A young woman who was sexually assaulted in the back of a taxi following a night out has waived her right to anonymity to encourage others to speak out about their trauma.
Abbi Lawther from Co Down, Northern Ireland, was 21 when she was attacked by Donaghadee man Simon Cash in 2018.
Footage of him targeting his victim in a taxi following a Christmas night out had been captured on CCTV and his DNA was found in the taxi, on his victim and her clothes.
The then 22-year-old Dundee University’s School of Nursing and Midwifery student was convicted of sexual assault and sexual assault by penetration but was only given 100 hours community service and three years probation.
The Director of Public Prosecutions (DPP) felt the sentence was "unduly lenient" and won an appeal, Belfast Live reports.
Cash, who remains on the Sex Offenders’ Register, was as a result jailed for 18 months in March 2020.
He is now back in his home town of Donaghadee, the same seaside town where Abbi works as a beauty therapist, as he has recently been freed on parole from HMP Maghaberry.
“I know I’ll see him one day," Abbi said.
"My friends have already seen him. There was a time I knew I’d have run if I'd spotted him. But today, after two years of hard work to recover from what he did to me, I hope I’d stand my ground.
"That monster changed my life forever but I’m working to make it a better life and I refuse to live in the shadow of his crimes.
“I’ve decided to speak out because two years ago I wanted to die and I never imagined back then that I'd actually be here today. I had suicidal thoughts and plans. I felt so dirty and stained, ruined by him.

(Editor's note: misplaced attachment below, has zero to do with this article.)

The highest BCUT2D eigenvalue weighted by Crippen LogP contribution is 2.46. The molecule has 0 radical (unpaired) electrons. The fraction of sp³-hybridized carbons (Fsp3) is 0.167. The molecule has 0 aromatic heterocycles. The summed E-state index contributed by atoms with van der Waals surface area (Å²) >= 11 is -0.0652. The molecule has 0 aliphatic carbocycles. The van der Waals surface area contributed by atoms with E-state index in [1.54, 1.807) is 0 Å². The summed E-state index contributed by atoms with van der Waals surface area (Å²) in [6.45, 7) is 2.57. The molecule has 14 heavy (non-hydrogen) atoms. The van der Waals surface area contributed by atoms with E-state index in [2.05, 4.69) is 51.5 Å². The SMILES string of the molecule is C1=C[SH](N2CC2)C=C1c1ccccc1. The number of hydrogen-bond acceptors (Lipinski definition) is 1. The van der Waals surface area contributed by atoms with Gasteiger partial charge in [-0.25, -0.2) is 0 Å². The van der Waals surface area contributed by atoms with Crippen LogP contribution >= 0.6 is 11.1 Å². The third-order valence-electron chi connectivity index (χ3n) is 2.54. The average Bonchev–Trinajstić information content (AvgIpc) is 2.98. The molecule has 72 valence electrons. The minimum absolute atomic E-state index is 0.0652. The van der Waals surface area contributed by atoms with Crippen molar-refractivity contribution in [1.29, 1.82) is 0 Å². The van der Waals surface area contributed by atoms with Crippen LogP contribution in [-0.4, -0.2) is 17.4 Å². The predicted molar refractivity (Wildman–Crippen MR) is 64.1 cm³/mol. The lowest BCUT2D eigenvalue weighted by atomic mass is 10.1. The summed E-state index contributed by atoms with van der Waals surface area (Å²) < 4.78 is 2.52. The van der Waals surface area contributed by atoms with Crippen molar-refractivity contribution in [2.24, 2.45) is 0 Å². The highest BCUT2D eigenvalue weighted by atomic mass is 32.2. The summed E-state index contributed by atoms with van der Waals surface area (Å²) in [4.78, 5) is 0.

“I still have moments when my resolve wobbles but I’m much stronger. I’ve relied on my family and friends and I’ve been having cognitive behavioural therapy (CBT) which has really helped me. The sadness that once overwhelmed me has lifted and life is improving.
“I know I’m not the only girl to go through something like this and I want other people to know it’s OK to be devastated, it’s OK to speak out and seek justice. I did it and I’ve survived.”
Abbi had been on a Christmas night out two years ago when she met bearded student nurse Cash in Betty Black’s night club in Bangor where he mingled with her pals.
She said: “He seemed to latch on to me, every time I took a step away, he was there.
“A couple of girls said to steer clear of him, said he was odd. One said, ‘I wouldn’t walk on the same side of the street as him’.
“She didn’t explain any further and I didn’t ask. There was nothing extraordinary about him. He had thinning dark hair, he was overweight, he was dull.”
At 1am the group went to the car park at the rear of Betty Black’s to wait for a prearranged minibus taxi.
Abbi said: "I remember being tired but I’d had a great night. My best friend Sarah was nearby with another couple of friends and Cash asked them if he could jump into our taxi because he was going the same way.